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Preparing for Los Angeles' Biggest Holiday Show, the 50th Anniversary Holiday Celebration

By Ed Fuentes
Published: Monday, December 07, 2009, at 09:06PM
IMGP0444 Ed Fuentes

Holiday Celebration producers and directors listen to the Burbank Chorale during run-throughs for the 2009 Los Angeles County Holiday Celebration.

Assembling up to 1,500 performers and over 40 acts for the Music Center's six-hour Christmas Eve concert is no holiday. Add to that the challenge of having singers, dancers and musicians scattered all over the Southland and just two days for run-throughs, and you positively marvel that it comes together.

Somehow, though, it does, and 2009 will be the 50th time that Los Angeles County has assembled choirs, orchestras and dance companies for its Holiday Celebration.

The event began in 1960 as "The Christmas Program," taking place at the Sports Arena in Exposition Park.

It moved to the Music Center when the facility opened in 1964. In fact,County Supervisor Kenneth Hahn, who represented the 2nd District from 1952 to 1992, led fundraising for the facility only on the condition that it be open to the public, for free, at least one day each year.

This year, Holiday Celebration uses the theme "It's Your Turn. In addition to the live feed on KCET -- a feature since 1965 -- the show is also being streamed on, where a twitter feed will be shown as a ticker below the webcast.

Audience members waiting to get in to the Dorothy Chandler Pavilion -- seating is constant flow of people coming in and out -- can opt to stay in the courtyard where a JumboTron will show the concert. There they can join in scheduled sing-a-alongs.

Pulling the show together is more than a Holiday miracle, and the rehearsals are no-nonsense Saturday and Sunday afternoons. As repeat participants, the Burbank Chorale wait their turn at the artists entrance of the Dorothy Chandler on Saturday. They are ushered to one of two rehearsals rooms on the 4th floor and sang under the direction of Mikhail Shtangrud.

Nearby, Holiday Celebration producers Laura Zucker and Adam Davis share notes with each other. "Good selection," adds Zucker, taking a look at formal wear two singers donned, an example of what the rest will wear on stage Christmas Eve.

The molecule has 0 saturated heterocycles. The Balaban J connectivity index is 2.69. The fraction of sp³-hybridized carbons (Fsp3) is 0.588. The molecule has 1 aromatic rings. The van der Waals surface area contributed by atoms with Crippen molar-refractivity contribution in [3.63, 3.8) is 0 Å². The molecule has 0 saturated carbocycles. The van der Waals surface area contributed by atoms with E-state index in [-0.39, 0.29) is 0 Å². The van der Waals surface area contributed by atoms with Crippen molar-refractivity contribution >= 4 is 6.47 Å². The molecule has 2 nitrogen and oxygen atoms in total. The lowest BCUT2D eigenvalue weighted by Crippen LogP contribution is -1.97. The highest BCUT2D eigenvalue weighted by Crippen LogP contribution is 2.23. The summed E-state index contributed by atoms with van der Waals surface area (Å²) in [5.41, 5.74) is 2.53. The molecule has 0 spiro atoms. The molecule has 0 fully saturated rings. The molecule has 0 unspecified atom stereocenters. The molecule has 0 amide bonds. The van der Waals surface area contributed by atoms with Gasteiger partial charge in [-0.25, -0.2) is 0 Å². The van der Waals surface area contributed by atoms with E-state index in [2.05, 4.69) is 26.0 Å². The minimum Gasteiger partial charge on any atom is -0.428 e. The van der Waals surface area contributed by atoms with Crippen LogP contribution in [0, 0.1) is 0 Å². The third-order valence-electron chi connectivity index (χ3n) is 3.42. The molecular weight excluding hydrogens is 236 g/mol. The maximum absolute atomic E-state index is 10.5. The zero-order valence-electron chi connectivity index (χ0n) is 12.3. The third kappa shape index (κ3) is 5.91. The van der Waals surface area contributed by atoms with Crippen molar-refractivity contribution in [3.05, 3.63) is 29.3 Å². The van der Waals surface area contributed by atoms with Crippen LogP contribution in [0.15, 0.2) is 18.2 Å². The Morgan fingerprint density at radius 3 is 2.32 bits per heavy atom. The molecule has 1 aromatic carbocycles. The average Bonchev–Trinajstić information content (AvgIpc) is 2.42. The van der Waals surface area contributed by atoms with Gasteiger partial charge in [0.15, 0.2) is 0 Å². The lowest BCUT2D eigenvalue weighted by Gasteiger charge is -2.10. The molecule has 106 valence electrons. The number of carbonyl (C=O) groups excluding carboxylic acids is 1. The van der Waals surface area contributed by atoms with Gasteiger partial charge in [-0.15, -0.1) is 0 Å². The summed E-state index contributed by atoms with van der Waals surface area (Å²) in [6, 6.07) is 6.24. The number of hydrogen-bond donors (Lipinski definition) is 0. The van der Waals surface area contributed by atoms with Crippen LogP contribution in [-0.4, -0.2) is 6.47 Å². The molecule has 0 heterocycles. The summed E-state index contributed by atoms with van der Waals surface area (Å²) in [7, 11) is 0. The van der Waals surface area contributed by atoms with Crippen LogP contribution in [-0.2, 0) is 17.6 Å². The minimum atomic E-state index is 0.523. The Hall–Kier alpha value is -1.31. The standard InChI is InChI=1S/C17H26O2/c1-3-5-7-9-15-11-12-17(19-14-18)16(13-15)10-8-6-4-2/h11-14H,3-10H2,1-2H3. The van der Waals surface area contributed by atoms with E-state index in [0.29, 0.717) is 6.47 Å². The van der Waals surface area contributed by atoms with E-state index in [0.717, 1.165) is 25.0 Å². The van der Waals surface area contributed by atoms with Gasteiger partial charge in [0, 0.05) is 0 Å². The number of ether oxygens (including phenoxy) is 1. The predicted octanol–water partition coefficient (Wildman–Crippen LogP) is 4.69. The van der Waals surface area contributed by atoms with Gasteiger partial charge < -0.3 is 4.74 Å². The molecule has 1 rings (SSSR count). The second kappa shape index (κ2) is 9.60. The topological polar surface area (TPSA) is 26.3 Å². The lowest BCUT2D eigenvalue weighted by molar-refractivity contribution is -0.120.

Shtangrud will also guide the The Colburn Children's Chorus, also regulars to the Holiday Celebration. Even that doesn't guarantee a spot, he said, as each group sends in an application each summer to appear, listing what new song or dance will be in the set.

A good choice can lead to more than just Los Angeles exposure. Since 2002, PBS has edited down one hour of highlights from the show for national distribution.

Broadcast director and co-producer Kenneth Shapiro watches the rehearsal through a camera. It's the only time he will see the performers before Christmas Eve. "From this, we can makes choices in camera angles and backdrops," says Shapiro, an award show and concert vet, adding that they plan to have this years hosts interact with the live audience.

The producers then move to a second rehearsal hall, where Sharanya Mukhopadhyay, a leading solo artist in the traditions of Odissi dancing, goes through her Indian folk dance with a full dramatic emotion depth. After her dance, Zucker gently asks Sharanya if she wants to stay in her final freeze and have the lights dim, or take a bow. The young dancer, barely out of breath, chooses to hold the position.

The program's selections are varied. There's a funk-hip-hop version of a scene from "The Nutcracker," plus hip-hop English and Korean holiday songs from the Opera California Youth Choir.

Cultural diversity becomes an experiment with style and form, and traditions are shown as influencing each other, be it Yiddish music with soul or twitter feeds on a streaming live broadcast of Ave Marie by Mariachis.

In many ways, the last 50 years of a simple idea––behind a complex program––shows not only how a city has evolved, but takes a lead on how a broader culture develops.

Los Angeles County Holiday Celebration 2009 / Thursday, December 24, 2009 from 3pm to 9pm / Dorothy Chandler Pavilion of the Music Center (135 N. Grand Ave) / Free / Parking: Free in the Music Center parking garage / Doors open at 2:30, but people start lining up much earlier. Patrons may come and go throughout the performance


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